Mysterious Liver Disease Affects Children Around the World: Here Are Its Symptoms -By ASC

17 children, or about 10 percent of cases, required a liver transplant (Representative)


One child has died and more than a dozen have undergone liver transplants as a result of the mysterious outbreak of severe acute hepatitis that has left children ill in the UK, US and 10 other countries, the World Health Organization said.

Health authorities are trying to determine the cause of inflammatory liver disease affecting at least 169 children, aged 1 month to 16 years, as of April 21, the WHO said in a statement Saturday. Common causes of viral hepatitis have been excluded.

The United Nations agency was notified on 5 April of 10 cases among previously healthy children across central Scotland with jaundice, diarrhea, vomiting and abdominal pain. Three days later, 74 cases have been identified in the UK

As of April 21, the UK had 114 cases followed by 13 in Spain, 12 in Israel, nine in the US and another 21 spread across Denmark, Ireland, the Netherlands, Italy, Norway, France, Romania and Belgium. Many have been infected with adenovirus strains, a family of viruses that cause a variety of illnesses including the common cold.

“It remains unclear whether there is an increase in hepatitis cases, or an increase in awareness of hepatitis cases occurring at an expected but undetectable rate,” the WHO said. “Although adenovirus is a possible hypothesis, investigations are underway for its causative agent.”

Seventeen children, or about 10 percent of cases, require liver transplants and at least one death has been reported, the Geneva-based agency said. With a more extensive search, “it is very likely that more cases will be detected before the cause can be confirmed and more specific control and prevention measures can be implemented,” he said.

Symptoms include inflammation of the liver, with very high liver enzymes, and jaundice, preceded by abdominal pain, diarrhea and vomiting. The common viruses that cause acute viral hepatitis-hepatitis A, B, C, D and E viruses-have not been detected in any cases, the WHO said.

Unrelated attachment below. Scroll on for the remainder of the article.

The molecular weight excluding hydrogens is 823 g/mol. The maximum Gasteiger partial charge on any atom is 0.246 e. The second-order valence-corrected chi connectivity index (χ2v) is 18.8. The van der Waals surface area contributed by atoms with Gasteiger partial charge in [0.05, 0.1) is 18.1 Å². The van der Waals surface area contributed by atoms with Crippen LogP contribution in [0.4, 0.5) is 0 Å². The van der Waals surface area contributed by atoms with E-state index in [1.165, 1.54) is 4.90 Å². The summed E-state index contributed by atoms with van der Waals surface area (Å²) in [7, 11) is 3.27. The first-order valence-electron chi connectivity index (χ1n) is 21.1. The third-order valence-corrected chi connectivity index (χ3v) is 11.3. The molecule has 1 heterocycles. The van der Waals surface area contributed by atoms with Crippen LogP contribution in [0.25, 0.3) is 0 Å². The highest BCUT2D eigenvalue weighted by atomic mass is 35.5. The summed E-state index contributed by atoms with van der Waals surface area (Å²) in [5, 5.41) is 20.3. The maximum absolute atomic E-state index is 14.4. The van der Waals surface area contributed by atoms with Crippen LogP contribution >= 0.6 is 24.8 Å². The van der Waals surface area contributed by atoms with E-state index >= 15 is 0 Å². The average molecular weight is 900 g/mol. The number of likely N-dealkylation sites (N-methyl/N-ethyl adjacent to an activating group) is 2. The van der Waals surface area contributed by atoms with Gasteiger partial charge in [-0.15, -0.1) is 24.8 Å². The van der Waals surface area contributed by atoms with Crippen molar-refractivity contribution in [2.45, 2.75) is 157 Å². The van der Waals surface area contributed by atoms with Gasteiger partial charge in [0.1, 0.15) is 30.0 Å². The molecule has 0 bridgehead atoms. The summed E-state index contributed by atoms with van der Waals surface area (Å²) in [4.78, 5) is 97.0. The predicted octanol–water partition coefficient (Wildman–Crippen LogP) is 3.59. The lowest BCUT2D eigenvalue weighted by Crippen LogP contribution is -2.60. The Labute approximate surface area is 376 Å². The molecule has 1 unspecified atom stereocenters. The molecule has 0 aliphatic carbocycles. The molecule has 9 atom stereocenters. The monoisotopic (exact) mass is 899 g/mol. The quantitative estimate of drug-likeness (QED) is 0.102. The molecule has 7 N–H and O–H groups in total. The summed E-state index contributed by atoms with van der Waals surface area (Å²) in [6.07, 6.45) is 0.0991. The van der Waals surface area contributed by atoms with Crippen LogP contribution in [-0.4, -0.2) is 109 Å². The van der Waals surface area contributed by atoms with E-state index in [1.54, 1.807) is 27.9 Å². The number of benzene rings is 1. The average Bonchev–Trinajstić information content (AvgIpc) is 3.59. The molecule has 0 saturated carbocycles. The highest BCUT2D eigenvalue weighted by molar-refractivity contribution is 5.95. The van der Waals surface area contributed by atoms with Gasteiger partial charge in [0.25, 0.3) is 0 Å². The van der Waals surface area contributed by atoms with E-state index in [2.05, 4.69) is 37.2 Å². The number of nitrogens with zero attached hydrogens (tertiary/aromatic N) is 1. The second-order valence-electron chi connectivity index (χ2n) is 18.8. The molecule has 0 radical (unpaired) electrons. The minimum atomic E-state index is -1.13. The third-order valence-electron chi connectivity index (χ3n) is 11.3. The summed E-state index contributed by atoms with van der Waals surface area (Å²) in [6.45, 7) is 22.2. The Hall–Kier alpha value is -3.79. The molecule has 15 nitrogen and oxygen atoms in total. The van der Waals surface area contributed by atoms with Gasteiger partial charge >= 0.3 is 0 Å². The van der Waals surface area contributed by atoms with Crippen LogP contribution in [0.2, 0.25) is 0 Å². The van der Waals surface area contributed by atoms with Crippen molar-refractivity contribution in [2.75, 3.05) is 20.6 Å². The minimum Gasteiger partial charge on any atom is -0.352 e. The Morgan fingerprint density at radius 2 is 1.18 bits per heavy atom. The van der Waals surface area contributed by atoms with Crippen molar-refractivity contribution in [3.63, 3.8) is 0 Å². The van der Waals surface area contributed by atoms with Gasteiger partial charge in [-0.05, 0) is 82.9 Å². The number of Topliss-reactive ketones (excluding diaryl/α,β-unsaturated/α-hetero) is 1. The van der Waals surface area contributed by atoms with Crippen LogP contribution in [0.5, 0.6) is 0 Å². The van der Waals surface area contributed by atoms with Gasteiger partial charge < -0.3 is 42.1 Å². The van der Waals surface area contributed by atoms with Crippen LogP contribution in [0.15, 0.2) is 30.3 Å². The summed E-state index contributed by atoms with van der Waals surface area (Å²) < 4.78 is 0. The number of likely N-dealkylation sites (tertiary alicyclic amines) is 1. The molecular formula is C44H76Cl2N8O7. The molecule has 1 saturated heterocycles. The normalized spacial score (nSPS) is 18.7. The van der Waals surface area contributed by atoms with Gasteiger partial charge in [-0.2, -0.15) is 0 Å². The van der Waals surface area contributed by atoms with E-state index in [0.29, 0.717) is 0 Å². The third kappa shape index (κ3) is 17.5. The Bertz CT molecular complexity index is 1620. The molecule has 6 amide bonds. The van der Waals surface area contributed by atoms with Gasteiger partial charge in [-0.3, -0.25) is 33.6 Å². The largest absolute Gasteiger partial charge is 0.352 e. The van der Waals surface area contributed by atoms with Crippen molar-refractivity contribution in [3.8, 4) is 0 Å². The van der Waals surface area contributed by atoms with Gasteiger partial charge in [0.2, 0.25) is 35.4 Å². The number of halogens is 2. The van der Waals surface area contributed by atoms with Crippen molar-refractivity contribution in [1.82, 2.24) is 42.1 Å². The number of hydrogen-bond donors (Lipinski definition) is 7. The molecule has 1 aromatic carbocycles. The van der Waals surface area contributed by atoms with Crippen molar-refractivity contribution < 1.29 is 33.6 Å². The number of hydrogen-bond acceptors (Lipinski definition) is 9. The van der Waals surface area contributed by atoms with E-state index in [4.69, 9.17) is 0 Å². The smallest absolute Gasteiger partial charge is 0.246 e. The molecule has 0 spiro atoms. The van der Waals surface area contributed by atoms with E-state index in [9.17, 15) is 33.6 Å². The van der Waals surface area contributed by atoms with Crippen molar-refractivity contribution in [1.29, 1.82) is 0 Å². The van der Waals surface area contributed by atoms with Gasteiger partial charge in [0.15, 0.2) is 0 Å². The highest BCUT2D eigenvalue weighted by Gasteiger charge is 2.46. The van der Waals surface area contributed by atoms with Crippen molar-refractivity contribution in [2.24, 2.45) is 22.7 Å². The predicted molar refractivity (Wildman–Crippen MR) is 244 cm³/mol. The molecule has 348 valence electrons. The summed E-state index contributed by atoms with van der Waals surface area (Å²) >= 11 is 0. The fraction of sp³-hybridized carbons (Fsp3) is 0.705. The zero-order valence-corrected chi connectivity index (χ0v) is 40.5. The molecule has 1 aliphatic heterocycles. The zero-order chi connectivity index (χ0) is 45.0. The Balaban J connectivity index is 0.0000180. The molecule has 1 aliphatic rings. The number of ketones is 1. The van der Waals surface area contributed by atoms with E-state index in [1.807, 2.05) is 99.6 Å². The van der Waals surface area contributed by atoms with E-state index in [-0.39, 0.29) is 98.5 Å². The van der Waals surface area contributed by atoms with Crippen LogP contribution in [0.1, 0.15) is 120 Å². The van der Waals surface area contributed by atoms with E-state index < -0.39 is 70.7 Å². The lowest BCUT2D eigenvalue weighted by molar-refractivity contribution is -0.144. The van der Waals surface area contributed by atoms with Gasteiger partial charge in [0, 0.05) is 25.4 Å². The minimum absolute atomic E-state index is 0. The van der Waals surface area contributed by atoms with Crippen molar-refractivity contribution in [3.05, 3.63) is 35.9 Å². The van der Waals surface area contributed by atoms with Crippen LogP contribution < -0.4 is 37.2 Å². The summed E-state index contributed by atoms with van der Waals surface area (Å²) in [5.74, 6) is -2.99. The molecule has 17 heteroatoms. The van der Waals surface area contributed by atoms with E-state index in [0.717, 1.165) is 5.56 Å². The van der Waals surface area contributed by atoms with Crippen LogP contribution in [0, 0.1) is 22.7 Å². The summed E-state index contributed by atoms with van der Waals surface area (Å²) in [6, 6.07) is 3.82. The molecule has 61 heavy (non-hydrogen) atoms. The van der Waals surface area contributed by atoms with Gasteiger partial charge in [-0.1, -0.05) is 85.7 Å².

International travel or links to other countries have yet to reveal any clues yet. Additional toxicology and microbiological tests are being conducted in the affected countries, which have also initiated enhanced surveillance activities.

Adenovirus is detected in more than 40 percent of cases. Of the virus samples that underwent molecular testing, 18 were identified as F type 41, the WHO said. Nineteen cases were found to have co-infection with SARS-CoV-2 and adenovirus.

“Due to enhanced laboratory testing for adenoviruses, this could represent the identification of a rare outcome that occurs at previously undetected levels that are now recognized because of increased testing,” the agency said.

More than 50 types of adenovirus can cause infection in humans, according to the WHO. Usually the cause of a limited infectious infection on its own, it most often causes respiratory illness. Depending on its type, it can also cause other diseases such as gastroenteritis, conjunctivitis and bladder infections.

Adenovirus type 41, a strain involved in liver disease outbreaks, usually causes diarrhea, vomiting and fever, often accompanied by respiratory symptoms. Although adenovirus is being investigated as a possible cause of the outbreak, it does not fully explain the severity of symptoms, the WHO said.

“Although there have been reports of cases of hepatitis in immunocompromised children with adenovirus infection, adenovirus type 41 is not known to be the cause of hepatitis in healthy children,” he said.


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